Simulation-based summative assessments of physician competence are currently a high research priority. In anesthesia, there have been multiple investigations of simulation-based assessments1,2,3,4,5,6,7,8,9,10,11 and in some jurisdictions simulation is already a component of certification examinations12,13,14 and maintenance of certification. If the consequences of a given assessment are important (e.g., licensing examinations), we must be confident that the inferences derived from the assessment tools are valid and that the scores reflect the candidate’s level of competence.

Making arguments for the validity of an assessment is complex and multi-faceted. In his unified theory of validity, Messick proposes that all arguments attempt to establish the construct validity of a tool (i.e., whether it actually shows, quantifies, or delineates the defined construct) and that there are five domains in which evidence can support the construct validity of a given instrument (Table 1).15 Although there are other validity frameworks, Messick’s has been adopted by the American Educational Research Association, American Psychological Association, and National Council on Measurement in Education.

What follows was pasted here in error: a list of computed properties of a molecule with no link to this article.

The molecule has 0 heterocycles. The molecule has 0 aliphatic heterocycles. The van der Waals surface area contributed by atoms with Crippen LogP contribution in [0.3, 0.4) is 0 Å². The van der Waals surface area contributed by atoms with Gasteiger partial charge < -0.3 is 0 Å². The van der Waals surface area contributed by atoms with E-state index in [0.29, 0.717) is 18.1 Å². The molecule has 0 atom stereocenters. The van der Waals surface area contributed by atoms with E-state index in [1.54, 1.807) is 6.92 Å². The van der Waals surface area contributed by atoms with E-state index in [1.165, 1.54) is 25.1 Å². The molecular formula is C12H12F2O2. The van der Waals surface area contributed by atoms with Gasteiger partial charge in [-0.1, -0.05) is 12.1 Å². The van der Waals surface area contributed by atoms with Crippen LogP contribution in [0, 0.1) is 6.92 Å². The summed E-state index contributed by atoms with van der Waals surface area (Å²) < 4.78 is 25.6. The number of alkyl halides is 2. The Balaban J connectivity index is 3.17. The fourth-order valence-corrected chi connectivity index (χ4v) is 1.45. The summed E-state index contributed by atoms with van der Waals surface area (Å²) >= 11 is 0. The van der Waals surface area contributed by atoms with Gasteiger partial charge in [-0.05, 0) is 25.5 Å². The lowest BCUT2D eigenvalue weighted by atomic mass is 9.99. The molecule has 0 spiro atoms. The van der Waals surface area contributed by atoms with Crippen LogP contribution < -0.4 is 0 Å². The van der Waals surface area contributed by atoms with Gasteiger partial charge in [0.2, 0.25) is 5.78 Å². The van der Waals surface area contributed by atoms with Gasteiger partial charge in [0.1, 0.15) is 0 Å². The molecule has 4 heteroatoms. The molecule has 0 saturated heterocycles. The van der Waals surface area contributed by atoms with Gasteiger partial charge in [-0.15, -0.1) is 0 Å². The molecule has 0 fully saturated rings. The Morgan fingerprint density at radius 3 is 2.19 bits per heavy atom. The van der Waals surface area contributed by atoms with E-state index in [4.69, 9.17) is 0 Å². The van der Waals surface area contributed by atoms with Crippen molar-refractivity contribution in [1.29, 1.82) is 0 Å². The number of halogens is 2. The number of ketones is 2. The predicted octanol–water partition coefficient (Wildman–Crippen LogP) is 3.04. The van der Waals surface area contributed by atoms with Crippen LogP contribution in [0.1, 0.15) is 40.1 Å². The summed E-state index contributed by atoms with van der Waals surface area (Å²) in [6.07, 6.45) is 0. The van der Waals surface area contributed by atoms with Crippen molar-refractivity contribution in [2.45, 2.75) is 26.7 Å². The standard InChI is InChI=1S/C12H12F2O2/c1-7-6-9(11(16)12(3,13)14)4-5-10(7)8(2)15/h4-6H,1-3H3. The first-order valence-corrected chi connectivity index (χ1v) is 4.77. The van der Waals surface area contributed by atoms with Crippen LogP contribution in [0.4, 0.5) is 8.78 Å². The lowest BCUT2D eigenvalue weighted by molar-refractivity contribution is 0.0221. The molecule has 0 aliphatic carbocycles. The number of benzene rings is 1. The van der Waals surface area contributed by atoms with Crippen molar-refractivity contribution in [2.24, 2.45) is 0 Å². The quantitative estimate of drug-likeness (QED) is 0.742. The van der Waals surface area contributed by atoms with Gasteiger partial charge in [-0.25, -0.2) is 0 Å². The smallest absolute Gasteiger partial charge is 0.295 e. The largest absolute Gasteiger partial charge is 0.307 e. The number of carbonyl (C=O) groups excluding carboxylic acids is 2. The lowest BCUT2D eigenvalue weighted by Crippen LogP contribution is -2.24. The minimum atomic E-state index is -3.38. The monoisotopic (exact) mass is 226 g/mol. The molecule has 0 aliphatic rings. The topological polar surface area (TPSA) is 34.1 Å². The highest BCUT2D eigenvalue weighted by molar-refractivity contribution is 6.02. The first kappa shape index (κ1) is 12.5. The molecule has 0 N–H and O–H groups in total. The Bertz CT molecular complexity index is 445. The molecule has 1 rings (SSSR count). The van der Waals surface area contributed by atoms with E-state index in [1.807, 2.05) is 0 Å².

Table 1 Messick’s domains of assessment validity evidence15

The Managing Emergencies in Pediatric Anesthesia (MEPA) collaborative16 is a global community of pediatric anesthesia educators. Originally, MEPA was a one-day simulation course aimed at teaching senior anesthesia trainees the medical management of pediatric operating room crises. The process by which the course content was constructed is described elsewhere.17 Designed as an educational intervention, we have been studying the utilization of the standardized MEPA content for the purposes of simulation-based assessment. We previously considered the reliability of assessment tools associated with the MEPA simulation scenarios,17 but that study was limited in scope to assessing trainee anesthesiologists at a single institution. In the current study, we extended recruitment to include anesthesiologists with a wide range of experience, from nine MEPA institutions. Our objective was to provide evidence that would support or refute the construct validity (considered under Messick’s domains) of our simulation-based assessment tools. Our principle construct was defined as “competence in the management of clinical emergencies in pediatric anesthesia”. The purpose of the instruments was to provide evidence of readiness for independent practice in each of the topics covered. Our primary hypothesis was that our combination of simulations and rating tools would be able to identify an anesthesiologist who is competent in the management of these operating room emergencies and, by extension, is adequately prepared for independent practice in that regard.


Nine tertiary-level university-affiliated pediatric hospitals at which MEPA is available (seven in Canada and two in the United Kingdom) participated in this prospective observational trial. Research Ethics Board approval was obtained at each of the participating institutions (available as Electronic Supplementary Material, eTable).